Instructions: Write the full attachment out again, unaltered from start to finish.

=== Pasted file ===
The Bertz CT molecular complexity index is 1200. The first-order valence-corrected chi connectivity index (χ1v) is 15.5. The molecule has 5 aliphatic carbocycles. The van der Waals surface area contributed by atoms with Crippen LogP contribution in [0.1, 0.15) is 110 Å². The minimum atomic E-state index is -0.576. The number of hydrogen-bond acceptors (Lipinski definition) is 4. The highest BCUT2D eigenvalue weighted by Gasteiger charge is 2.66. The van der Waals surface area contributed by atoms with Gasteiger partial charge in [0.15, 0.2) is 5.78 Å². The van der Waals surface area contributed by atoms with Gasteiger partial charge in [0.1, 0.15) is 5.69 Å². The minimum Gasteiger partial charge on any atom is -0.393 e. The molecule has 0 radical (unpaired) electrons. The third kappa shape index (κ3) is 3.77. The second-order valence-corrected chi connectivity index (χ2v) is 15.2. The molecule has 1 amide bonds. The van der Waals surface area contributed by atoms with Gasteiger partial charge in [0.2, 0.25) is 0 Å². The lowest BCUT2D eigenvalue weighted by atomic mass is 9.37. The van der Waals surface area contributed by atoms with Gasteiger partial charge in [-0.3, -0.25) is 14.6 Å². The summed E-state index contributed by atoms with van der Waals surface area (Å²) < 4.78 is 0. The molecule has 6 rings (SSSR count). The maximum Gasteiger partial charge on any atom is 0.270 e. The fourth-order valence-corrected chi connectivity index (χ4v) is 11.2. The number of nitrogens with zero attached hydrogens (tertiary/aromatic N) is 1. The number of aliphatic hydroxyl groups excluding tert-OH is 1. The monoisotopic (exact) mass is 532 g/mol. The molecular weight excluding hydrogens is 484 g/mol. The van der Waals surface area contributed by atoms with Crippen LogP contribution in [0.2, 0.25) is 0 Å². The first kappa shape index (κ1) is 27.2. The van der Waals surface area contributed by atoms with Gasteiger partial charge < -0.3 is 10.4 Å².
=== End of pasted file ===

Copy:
The Bertz CT molecular complexity index is 1200. The first-order valence-corrected chi connectivity index (χ1v) is 15.5. The molecule has 5 aliphatic carbocycles. The van der Waals surface area contributed by atoms with Crippen LogP contribution in [0.1, 0.15) is 110 Å². The minimum atomic E-state index is -0.576. The number of hydrogen-bond acceptors (Lipinski definition) is 4. The highest BCUT2D eigenvalue weighted by Gasteiger charge is 2.66. The van der Waals surface area contributed by atoms with Gasteiger partial charge in [0.15, 0.2) is 5.78 Å². The van der Waals surface area contributed by atoms with Gasteiger partial charge in [0.1, 0.15) is 5.69 Å². The minimum Gasteiger partial charge on any atom is -0.393 e. The molecule has 0 radical (unpaired) electrons. The third kappa shape index (κ3) is 3.77. The second-order valence-corrected chi connectivity index (χ2v) is 15.2. The molecule has 1 amide bonds. The van der Waals surface area contributed by atoms with Gasteiger partial charge in [0.2, 0.25) is 0 Å². The lowest BCUT2D eigenvalue weighted by atomic mass is 9.37. The van der Waals surface area contributed by atoms with Gasteiger partial charge in [-0.3, -0.25) is 14.6 Å². The summed E-state index contributed by atoms with van der Waals surface area (Å²) < 4.78 is 0. The molecule has 6 rings (SSSR count). The maximum Gasteiger partial charge on any atom is 0.270 e. The fourth-order valence-corrected chi connectivity index (χ4v) is 11.2. The number of nitrogens with zero attached hydrogens (tertiary/aromatic N) is 1. The number of aliphatic hydroxyl groups excluding tert-OH is 1. The monoisotopic (exact) mass is 532 g/mol. The molecular weight excluding hydrogens is 484 g/mol. The van der Waals surface area contributed by atoms with Crippen LogP contribution in [0.2, 0.25) is 0 Å². The first kappa shape index (κ1) is 27.2. The van der Waals surface area contributed by atoms with Gasteiger partial charge < -0.3 is 10.4 Å².